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Mike Ilitch and Dave Dombrowski had their chat about Miguel Cabrera's six-week trip to the disabled list, and while neither man is offering details, you can conclude from past habits the Tigers are going in one direction minus Cabrera.

Forward.

It's the only way, Ilitch, the Tigers owner, and Dombrowski, the team's general manager, can afford to approach a playoff race when the Tigers are five games from first place in the American League Central.

The Tigers' job is unenviable but simple. Survive 40 games minus one of the best hitters in baseball history and look forward to a stretch-run playoff chase that, by mid-August, should restore Cabrera to his everyday role as Tigers demolition expert.

Can they realistically expect to contend when, even with Cabrera, the team was barely above .500?

Yes. But it's contingent on a handful of things happening.

Victor Martinez has to hit .300 from each side of the plate, which is doable, unless his bothersome left knee sabotages his run-production against right-handers, in which case the Tigers are cooked.

But if he can return to form as a switch-hitting ace in the No. 3 spot, the Tigers can hang in, all because J.D. Martinez has now become in the cleanup spot what Victor Martinez was to Cabrera when he protected the team's superpower hitter and knocked in runs Cabrera was denied by way of intentional walks or egregiously cautious pitching.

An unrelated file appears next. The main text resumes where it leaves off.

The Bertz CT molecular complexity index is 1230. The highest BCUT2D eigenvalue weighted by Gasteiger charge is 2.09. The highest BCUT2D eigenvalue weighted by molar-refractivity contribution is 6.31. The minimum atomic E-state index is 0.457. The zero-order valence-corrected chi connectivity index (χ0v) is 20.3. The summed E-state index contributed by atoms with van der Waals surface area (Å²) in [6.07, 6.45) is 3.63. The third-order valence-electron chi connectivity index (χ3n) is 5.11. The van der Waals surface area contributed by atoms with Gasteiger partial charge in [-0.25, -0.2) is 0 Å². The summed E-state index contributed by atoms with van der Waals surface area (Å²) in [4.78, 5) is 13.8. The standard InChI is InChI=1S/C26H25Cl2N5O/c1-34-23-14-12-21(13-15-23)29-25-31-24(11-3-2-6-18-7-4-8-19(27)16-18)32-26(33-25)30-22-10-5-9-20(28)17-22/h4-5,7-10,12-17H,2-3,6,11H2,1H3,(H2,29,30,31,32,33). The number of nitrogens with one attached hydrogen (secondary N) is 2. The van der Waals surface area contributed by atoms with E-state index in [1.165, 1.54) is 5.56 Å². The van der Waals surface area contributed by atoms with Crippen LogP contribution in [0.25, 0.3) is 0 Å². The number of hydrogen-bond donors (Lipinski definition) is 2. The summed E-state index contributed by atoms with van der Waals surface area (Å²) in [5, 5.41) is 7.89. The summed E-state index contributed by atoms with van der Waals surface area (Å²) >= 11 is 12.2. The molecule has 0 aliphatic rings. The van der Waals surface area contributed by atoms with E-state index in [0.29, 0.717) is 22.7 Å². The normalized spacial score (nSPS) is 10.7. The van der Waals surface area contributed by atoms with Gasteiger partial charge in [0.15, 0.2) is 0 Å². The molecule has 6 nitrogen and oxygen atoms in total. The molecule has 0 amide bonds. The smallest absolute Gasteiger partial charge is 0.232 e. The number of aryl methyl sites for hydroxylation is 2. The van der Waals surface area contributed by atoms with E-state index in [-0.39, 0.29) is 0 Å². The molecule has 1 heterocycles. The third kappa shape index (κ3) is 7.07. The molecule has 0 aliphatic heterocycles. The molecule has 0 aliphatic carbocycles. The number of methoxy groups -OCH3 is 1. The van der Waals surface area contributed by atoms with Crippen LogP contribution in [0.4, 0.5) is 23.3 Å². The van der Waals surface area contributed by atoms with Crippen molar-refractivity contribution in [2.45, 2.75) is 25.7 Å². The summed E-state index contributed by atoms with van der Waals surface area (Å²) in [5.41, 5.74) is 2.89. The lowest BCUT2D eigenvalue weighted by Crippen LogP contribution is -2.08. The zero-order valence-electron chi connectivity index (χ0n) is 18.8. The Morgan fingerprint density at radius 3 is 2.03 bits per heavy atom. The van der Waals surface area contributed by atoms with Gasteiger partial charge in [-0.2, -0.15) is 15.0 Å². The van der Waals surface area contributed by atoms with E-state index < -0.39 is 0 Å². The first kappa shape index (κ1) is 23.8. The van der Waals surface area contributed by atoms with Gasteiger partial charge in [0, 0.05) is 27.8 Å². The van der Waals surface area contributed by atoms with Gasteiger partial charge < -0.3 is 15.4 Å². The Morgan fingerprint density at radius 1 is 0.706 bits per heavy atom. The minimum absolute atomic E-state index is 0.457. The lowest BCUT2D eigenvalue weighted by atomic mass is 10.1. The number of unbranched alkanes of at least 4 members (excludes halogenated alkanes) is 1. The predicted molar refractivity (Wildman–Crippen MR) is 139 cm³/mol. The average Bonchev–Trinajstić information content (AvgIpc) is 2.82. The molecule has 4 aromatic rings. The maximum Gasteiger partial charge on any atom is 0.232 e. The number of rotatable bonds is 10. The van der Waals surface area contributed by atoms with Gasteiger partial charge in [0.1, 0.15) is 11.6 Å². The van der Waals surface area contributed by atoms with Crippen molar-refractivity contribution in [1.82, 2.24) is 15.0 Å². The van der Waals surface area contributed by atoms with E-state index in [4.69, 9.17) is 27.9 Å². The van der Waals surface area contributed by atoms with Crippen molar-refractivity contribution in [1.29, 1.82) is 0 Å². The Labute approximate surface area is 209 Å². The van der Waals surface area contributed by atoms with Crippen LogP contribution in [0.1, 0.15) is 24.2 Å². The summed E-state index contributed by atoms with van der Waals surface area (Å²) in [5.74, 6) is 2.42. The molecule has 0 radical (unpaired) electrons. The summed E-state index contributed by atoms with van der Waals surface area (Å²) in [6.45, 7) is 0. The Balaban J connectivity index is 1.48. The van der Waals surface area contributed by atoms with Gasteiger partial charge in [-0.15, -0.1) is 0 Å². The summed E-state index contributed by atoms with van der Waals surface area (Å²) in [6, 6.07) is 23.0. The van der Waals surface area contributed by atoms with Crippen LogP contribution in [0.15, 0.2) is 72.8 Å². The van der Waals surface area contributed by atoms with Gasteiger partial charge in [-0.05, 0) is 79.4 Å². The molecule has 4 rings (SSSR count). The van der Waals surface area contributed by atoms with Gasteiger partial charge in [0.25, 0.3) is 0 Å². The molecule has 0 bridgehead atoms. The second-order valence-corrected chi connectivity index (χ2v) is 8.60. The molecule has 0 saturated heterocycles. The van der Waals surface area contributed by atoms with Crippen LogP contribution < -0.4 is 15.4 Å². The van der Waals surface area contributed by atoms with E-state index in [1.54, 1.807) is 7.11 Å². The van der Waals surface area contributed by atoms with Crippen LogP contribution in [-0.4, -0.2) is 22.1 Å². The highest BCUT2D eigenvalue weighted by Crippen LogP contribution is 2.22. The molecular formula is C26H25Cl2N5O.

Step two for the Tigers will be for the top of the order to cooperate: Ian Kinsler must have an achievable .700-plus OPS at the leadoff spot, which will get the job done, particularly if new No. 2 hitter Yoenis Cespedes can make even the smallest improvement with his pitch selection.

The third step, offensively, anyway, will be for Nick Castellanos to begin blossoming into the hitter he should, and likely will, become. He is still 23 and his youth explains fully why he had a tough spring that looks as if it might finally be giving way to what could be a strong second half.

If all of the above happens – and it could – the Tigers have only one more major move to make ahead of Cabrera's return to what could still be in mid-August a contending playoff team.

Dombrowski will need to add the starting pitcher he, without question, is hunting in the weeks ahead of a July 31 trade deadline.

Count on the GM to score in his annual search for a starter. He has just enough minor-league trade chips to get an innings-eater who would replace, for now, Shane Greene as Greene fights at Triple A Toledo to find his rhythm.

The Tigers bullpen will remain an issue, probably non-lethal, given Joakim Soria's reliability as a closer and the probability manager Brad Ausmus can stitch together enough serviceable help in any particular game.

And so it will come down to three areas, offensively: Kinsler, Victor Martinez from the left side of the plate, and a good second half from Castellanos.

Put those elements together, as the Tigers plausibly can do, and with Dombrowski hauling in a starter, as he seems always able to do, Detroit can still be in play for a playoff ticket when Cabrera returns, presumably, in August.

lynn.henning@detroitnews.com

Twitter.com/Lynn_Henning


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